On hearing her words the king, accompanied by his beloved, went to the dilapidated park and saw the mendicant. As soon as he was seen by the king, the mendicant turned into a Liṅga. On seeing this great miracle, the king became humble with devotion. He duly worshipped that Liṅga, the transformation of the mendicant.
On being addressed thus by the lion-like king, the mendicant in the form of the Liṅga replied to the king: “O king, a son will be born to you.” Ever since then that highly intelligent king along with his wife joyously sought refuge in that Lord in all respects.
By the grace of the Lord of Devas, a very powerful son was born to him. He was pious-minded, renowned, majestic and superior in qualities.
Thereafter, I came here from Mandara out of curiosity and saw the Gaṇa in the form of a Liṅga with the king as the attendant. By my lordly Yogic power, my.city was created there. It shone remarkably due to the various jewels and their lustre. It was resorted to by different Siddhas. An auspicious eternal spot was given by me, O goddess of excellent complexion. It is to the north of Mārkaṇḍeyeśvara Deva. Ever since then this deity is remembered as Śiveśvara.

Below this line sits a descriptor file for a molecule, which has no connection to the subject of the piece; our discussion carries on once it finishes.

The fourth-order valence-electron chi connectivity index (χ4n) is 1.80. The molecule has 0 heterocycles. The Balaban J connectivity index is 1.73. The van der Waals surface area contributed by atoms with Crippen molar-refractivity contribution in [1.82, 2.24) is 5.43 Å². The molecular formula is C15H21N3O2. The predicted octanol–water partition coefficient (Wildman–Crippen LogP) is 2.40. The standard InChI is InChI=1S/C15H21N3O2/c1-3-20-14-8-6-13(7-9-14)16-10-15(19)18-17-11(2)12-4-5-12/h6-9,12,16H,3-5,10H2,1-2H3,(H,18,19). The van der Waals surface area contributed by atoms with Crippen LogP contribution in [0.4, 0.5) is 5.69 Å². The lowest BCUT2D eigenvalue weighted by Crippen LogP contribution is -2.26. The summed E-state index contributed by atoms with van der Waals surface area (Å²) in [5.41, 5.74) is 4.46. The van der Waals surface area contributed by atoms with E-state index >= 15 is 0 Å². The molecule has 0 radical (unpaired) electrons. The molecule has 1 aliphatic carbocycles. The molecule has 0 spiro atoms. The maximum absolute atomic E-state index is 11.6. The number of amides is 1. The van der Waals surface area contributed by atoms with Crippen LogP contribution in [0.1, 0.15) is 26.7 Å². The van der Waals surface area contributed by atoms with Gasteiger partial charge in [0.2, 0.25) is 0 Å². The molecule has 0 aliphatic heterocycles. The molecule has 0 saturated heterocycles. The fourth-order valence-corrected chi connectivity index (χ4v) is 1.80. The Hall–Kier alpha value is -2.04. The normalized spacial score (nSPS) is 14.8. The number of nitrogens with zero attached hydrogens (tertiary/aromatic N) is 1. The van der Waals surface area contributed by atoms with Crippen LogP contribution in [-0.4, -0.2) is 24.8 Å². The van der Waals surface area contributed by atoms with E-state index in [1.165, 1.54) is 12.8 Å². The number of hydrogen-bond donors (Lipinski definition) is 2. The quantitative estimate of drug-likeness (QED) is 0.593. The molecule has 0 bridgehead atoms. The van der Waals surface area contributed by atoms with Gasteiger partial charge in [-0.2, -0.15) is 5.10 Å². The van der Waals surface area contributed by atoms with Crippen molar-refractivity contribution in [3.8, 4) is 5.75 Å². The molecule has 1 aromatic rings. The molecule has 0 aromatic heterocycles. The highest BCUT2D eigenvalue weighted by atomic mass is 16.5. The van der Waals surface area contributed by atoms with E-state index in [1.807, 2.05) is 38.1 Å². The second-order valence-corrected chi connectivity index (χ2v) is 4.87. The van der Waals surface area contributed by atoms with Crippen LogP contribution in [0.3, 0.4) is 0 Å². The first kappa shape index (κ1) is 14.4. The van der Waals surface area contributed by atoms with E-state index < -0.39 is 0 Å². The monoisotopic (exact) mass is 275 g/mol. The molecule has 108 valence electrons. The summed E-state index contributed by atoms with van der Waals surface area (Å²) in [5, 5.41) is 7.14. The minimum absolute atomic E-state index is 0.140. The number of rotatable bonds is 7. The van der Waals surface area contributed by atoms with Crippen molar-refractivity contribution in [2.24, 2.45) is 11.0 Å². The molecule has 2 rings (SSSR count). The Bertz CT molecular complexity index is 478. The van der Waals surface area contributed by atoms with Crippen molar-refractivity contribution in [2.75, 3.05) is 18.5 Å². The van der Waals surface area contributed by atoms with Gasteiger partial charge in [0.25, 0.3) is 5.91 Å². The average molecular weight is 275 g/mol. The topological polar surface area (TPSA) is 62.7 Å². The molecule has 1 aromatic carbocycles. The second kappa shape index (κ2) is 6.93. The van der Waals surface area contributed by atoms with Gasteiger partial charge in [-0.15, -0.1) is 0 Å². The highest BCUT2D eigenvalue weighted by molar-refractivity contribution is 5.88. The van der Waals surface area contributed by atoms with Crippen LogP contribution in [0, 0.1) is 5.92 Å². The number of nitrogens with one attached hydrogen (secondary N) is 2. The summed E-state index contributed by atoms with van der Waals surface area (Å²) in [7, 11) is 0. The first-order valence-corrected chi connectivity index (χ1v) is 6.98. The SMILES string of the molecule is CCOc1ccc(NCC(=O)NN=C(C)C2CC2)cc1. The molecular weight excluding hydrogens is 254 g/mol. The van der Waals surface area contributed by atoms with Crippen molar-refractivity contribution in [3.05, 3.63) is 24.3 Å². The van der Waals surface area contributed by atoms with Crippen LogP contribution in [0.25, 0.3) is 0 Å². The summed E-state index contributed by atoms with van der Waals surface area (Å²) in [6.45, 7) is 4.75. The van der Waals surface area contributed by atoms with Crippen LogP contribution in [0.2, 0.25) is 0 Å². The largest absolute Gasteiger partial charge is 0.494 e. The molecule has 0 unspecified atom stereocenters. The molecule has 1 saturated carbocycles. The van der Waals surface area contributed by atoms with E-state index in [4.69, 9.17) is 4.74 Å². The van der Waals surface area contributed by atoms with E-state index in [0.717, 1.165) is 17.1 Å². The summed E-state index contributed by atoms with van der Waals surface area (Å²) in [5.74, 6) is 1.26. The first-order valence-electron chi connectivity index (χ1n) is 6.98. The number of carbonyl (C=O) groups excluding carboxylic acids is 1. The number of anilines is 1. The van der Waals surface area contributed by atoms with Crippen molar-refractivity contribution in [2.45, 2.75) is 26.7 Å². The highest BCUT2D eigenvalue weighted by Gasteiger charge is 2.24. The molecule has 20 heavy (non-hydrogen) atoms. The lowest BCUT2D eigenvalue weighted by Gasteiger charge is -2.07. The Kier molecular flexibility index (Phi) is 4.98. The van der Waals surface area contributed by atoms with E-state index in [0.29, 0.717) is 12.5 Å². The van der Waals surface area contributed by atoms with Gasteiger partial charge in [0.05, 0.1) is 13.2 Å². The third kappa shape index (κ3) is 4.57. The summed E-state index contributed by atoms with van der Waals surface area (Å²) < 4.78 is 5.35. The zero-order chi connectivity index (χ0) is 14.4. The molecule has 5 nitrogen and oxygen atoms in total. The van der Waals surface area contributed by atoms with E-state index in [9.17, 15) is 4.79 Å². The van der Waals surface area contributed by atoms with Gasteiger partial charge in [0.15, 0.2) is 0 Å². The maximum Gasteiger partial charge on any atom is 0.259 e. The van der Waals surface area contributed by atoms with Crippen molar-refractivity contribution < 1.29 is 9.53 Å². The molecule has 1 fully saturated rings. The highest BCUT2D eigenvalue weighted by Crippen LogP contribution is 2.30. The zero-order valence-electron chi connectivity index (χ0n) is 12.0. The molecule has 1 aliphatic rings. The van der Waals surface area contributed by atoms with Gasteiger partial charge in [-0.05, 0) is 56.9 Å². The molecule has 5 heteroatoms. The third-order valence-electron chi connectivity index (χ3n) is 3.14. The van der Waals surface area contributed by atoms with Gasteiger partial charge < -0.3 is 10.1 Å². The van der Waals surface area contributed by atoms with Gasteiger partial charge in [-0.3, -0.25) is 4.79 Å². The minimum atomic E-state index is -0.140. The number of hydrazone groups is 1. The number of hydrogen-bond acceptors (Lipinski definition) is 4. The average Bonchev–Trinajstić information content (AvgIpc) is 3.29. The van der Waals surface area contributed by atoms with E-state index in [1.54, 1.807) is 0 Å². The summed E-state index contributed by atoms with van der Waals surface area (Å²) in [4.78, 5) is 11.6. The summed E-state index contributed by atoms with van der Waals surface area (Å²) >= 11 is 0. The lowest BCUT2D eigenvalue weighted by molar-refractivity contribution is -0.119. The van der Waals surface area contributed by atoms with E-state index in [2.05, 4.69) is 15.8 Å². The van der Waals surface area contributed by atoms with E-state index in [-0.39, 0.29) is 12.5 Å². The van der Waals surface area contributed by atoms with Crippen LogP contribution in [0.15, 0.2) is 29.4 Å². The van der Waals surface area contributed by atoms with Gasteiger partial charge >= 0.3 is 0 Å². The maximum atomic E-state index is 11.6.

Those who always adore the excellent Śiveśvara will become excellent Gaṇas rid of all sins.
Those who visit Śiveśvara after realizing that the world can have an infant also as a preceptor, shall be granted excellent knowledge by me at the close of their lives.
After considering that salvation is rarely obtained and the worldly existence is excessively terrible, this Śiveśvara should be resorted to, because he brings about non-recurrence of rebirth. Whatever may be his plight, if a man resorts to Śiveśvara, he attains that goal which is obtained by Yajñas and Dānas. A man who, with restraint and purity, listens, reads or recites this narrative is rid of all sins. Thus, O goddess, the sin-destroying power of Śiveśvara Deva has been recounted to you. Listen to (that of) Kusumeśa hereafter.